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- To: seaint(--nospam--at)seaint.org
- Subject: Existing Buildings
- From: "Will Haynes" <gtg740p(--nospam--at)gmail.com>
- Date: Thu, 11 Jan 2007 17:57:44 -0500
We have done some additions to existing buildings and checked adequacy of floors for increases in loadings many times before. But I always checked the existing building's original structural drawings against current codes when making decisions, along with conducting some site visits for some verification of construction.
Today I got into a discussion with an engineer that has done a lot of rehab work. He states that since there is no existing building code, you can use whatever analysis and design methods you choose (obviously you should still meet statics) and that no codes apply. The only provisions in the IBC are in chapter 34 which he said has a provision that allows you to completely diregard the building codes and standards that are intended for new buildings when looking into the capacity of an existing building.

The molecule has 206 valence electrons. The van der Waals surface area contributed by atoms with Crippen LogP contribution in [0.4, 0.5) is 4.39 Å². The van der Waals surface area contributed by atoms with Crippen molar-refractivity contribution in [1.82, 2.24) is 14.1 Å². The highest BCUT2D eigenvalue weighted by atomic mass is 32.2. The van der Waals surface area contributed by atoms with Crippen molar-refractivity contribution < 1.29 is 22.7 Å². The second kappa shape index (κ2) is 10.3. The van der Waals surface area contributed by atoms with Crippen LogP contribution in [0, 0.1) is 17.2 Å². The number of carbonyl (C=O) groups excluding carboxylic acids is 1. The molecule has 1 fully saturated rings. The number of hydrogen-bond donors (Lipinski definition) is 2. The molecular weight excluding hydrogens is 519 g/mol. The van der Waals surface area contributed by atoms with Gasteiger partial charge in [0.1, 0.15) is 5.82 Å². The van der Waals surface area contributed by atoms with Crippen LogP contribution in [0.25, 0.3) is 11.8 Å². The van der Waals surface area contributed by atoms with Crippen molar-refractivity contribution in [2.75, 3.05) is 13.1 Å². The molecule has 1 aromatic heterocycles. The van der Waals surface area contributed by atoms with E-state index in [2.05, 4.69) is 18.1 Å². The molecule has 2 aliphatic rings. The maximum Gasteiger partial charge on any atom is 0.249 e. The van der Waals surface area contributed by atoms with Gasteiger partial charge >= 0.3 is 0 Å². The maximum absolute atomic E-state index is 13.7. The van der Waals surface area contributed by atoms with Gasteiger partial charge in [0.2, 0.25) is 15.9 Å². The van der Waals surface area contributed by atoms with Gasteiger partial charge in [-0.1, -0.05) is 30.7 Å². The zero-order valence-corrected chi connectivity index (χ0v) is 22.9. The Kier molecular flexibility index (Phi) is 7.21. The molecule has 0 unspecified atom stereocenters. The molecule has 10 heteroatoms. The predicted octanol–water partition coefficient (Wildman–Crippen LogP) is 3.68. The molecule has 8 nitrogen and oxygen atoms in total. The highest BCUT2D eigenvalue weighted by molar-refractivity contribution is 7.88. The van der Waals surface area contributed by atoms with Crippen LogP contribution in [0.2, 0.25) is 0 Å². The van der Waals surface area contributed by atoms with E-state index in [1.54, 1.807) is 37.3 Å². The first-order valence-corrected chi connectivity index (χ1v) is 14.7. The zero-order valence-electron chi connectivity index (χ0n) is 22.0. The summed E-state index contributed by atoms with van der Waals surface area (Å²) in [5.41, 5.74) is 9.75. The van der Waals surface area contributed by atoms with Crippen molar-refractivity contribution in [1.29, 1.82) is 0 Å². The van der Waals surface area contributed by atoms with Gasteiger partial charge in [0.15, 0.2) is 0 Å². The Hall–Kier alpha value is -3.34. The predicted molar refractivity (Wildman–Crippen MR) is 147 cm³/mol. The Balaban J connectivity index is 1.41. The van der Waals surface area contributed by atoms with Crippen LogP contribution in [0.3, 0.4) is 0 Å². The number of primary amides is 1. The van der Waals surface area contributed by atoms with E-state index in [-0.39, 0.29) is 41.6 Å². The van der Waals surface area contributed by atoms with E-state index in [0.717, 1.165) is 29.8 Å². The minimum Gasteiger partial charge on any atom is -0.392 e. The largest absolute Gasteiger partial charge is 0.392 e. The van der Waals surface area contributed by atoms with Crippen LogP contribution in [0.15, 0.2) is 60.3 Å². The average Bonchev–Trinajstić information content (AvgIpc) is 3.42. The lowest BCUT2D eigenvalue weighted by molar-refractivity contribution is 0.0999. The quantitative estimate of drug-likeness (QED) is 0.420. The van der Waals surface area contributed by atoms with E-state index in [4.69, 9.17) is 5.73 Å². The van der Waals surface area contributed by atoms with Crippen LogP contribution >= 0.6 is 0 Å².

For instance, if there is an existing flat plate reinforced concrete slab that is being analyzed to carry up to 50% more capacity than it was originally designed for under ACI 318. If enough cores are taken to justify the actual concrete strength, the existing reinforcing strength is known, and the locations of all the rebar are verified you can completely disregard ACI 318 and use whatever redistribution of moments is required to get the slab to work, disregard all ACI's phi factors, and use tension rings or whatever other method you can come up with to show that the slab works.
Does anyone here have experience in checking the capacity of existing designs in this manner, with total disregard to the building codes? Is this typical practice when substantial verifications of the existing construction can be accomplished?
Will Haynes, P.E.